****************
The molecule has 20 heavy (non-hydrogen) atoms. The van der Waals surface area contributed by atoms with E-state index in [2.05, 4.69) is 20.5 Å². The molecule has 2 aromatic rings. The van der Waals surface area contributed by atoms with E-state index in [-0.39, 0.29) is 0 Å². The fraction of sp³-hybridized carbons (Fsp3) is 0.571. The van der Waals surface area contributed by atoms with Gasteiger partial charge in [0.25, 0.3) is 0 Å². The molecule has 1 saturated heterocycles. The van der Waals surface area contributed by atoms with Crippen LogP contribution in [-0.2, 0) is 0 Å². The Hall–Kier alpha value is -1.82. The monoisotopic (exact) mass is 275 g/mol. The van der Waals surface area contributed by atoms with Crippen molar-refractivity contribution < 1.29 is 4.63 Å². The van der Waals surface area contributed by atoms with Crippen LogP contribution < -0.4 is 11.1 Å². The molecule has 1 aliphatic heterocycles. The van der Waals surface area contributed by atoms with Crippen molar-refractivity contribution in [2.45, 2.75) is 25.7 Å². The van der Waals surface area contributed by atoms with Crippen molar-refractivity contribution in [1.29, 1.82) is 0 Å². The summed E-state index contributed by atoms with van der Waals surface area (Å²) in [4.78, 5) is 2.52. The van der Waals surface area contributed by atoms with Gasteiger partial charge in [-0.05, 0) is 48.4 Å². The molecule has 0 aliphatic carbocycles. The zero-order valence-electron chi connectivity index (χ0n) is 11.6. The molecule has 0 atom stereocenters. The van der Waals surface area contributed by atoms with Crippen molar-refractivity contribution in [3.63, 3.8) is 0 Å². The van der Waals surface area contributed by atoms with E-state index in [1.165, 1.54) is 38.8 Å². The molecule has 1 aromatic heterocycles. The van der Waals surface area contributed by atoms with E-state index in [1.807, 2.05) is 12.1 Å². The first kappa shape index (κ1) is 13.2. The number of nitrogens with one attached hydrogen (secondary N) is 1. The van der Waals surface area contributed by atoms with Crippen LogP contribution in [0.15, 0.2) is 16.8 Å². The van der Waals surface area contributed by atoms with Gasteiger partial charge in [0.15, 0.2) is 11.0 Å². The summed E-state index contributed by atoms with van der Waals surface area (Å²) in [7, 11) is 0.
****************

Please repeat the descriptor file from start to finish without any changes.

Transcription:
The molecule has 20 heavy (non-hydrogen) atoms. The van der Waals surface area contributed by atoms with E-state index in [2.05, 4.69) is 20.5 Å². The molecule has 2 aromatic rings. The van der Waals surface area contributed by atoms with E-state index in [-0.39, 0.29) is 0 Å². The fraction of sp³-hybridized carbons (Fsp3) is 0.571. The van der Waals surface area contributed by atoms with Gasteiger partial charge in [0.25, 0.3) is 0 Å². The molecule has 1 saturated heterocycles. The van der Waals surface area contributed by atoms with Crippen LogP contribution in [-0.2, 0) is 0 Å². The Hall–Kier alpha value is -1.82. The monoisotopic (exact) mass is 275 g/mol. The van der Waals surface area contributed by atoms with Crippen molar-refractivity contribution < 1.29 is 4.63 Å². The van der Waals surface area contributed by atoms with Crippen LogP contribution < -0.4 is 11.1 Å². The molecule has 1 aliphatic heterocycles. The van der Waals surface area contributed by atoms with Crippen molar-refractivity contribution in [2.45, 2.75) is 25.7 Å². The van der Waals surface area contributed by atoms with Crippen molar-refractivity contribution in [1.29, 1.82) is 0 Å². The summed E-state index contributed by atoms with van der Waals surface area (Å²) in [4.78, 5) is 2.52. The van der Waals surface area contributed by atoms with Gasteiger partial charge in [-0.05, 0) is 48.4 Å². The molecule has 0 aliphatic carbocycles. The zero-order valence-electron chi connectivity index (χ0n) is 11.6. The molecule has 0 atom stereocenters. The van der Waals surface area contributed by atoms with Crippen molar-refractivity contribution in [3.63, 3.8) is 0 Å². The van der Waals surface area contributed by atoms with E-state index in [1.165, 1.54) is 38.8 Å². The molecule has 1 aromatic heterocycles. The van der Waals surface area contributed by atoms with E-state index in [1.807, 2.05) is 12.1 Å². The first kappa shape index (κ1) is 13.2. The number of nitrogens with one attached hydrogen (secondary N) is 1. The van der Waals surface area contributed by atoms with Crippen LogP contribution in [0.15, 0.2) is 16.8 Å². The van der Waals surface area contributed by atoms with Gasteiger partial charge in [0.15, 0.2) is 11.0 Å². The summed E-state index contributed by atoms with van der Waals surface area (Å²) in [7, 11) is 0.